Stellar streams are long filaments of stars produced by the stretching action of gravitational forces.
The Milky Way has steadily grown over billions of years by “eating” smaller star systems.
“We are seeing these streams being disrupted by the Milky Way’s gravitational pull, and eventually becoming part of the Milky Way," said the University of Toronto's Prof Ting Li, the lead author of the research.
“This study gives us a snapshot of the Milky Way’s feeding habits, such as what kinds of smaller stellar systems it ‘eats’. As our galaxy is getting older, it is getting fatter.”
Prof Ting and an international team embarked on the Southern Stellar Stream Spectroscopic Survey (S5) to measure the properties of stellar streams.
As part of the study, they looked at the speeds of stars using the Anglo-Australian Telescope, an optical telescope in Australia.
Co-author, Prof Daniel Zucker of Macquarie University in Sydney, said that unlike previous studies that have focused on one stream at a time, “S5 is dedicated to measuring as many streams as possible, which we can do very efficiently with the unique capabilities of the AAT”.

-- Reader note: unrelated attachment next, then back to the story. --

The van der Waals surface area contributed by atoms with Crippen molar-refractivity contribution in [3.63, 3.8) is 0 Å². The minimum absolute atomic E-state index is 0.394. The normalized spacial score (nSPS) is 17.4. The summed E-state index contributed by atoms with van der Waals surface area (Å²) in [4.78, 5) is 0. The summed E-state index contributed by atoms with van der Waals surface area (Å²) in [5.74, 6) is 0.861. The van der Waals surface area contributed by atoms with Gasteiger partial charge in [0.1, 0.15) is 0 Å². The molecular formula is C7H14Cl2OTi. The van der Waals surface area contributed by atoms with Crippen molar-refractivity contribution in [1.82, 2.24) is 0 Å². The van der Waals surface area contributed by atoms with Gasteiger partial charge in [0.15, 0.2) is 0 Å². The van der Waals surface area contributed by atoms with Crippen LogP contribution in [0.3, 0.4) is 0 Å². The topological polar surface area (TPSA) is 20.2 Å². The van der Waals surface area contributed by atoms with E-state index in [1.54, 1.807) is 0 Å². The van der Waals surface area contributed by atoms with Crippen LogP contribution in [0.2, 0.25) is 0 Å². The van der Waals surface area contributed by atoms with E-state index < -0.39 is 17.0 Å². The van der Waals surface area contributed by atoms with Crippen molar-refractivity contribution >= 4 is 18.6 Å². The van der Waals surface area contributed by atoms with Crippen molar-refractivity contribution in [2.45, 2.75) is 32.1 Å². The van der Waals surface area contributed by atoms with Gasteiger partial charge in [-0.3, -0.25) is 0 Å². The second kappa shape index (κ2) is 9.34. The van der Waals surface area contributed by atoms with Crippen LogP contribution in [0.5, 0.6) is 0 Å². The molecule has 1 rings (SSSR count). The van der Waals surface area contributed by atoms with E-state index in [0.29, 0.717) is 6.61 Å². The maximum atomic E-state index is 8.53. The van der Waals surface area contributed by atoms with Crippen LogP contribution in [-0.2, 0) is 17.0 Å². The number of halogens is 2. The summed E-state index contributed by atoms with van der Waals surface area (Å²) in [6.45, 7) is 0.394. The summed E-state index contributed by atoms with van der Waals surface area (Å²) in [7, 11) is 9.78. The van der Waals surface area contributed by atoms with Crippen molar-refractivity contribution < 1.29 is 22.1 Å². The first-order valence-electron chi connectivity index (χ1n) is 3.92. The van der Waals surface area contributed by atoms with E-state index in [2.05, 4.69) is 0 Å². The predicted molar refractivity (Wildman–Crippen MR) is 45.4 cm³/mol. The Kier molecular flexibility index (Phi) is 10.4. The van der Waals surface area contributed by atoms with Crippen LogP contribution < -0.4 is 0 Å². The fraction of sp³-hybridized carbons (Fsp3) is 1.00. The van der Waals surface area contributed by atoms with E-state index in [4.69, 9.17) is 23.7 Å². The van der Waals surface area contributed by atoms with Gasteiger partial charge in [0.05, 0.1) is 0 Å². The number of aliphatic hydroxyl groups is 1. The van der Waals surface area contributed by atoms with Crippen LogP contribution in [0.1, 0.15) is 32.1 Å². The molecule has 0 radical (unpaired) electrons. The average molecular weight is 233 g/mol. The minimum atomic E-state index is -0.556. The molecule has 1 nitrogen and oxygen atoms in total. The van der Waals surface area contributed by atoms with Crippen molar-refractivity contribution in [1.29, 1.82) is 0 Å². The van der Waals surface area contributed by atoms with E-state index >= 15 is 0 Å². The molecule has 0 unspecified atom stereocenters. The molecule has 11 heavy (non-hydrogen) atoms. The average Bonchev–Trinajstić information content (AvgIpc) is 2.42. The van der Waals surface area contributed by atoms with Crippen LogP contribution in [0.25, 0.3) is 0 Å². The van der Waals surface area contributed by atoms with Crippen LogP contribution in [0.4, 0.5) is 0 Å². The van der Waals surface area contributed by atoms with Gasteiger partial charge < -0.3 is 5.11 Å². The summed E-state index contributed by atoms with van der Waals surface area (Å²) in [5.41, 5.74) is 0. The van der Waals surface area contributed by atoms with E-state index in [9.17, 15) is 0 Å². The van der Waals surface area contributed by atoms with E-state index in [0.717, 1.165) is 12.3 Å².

The properties of stellar streams help to reveal the presence of the invisible dark matter of the Milky Way.
“Think of a Christmas tree," said Prof Geraint Lewis of the University of Sydney, another co-author.
“On a dark night, we see the Christmas lights but not the tree they are wrapped around. But the shape of the lights reveals the shape of the tree.
“It is the same with stellar streams. Their orbits reveal the dark matter.”
As well as measuring speeds, the astronomers can use these observations to work out the chemical compositions of the stars for clues as to when they were born.
The team now plans to produce more measurements on stellar streams in the Milky Way. The study will be published in the American Astronomical Society’s Astrophysical Journal.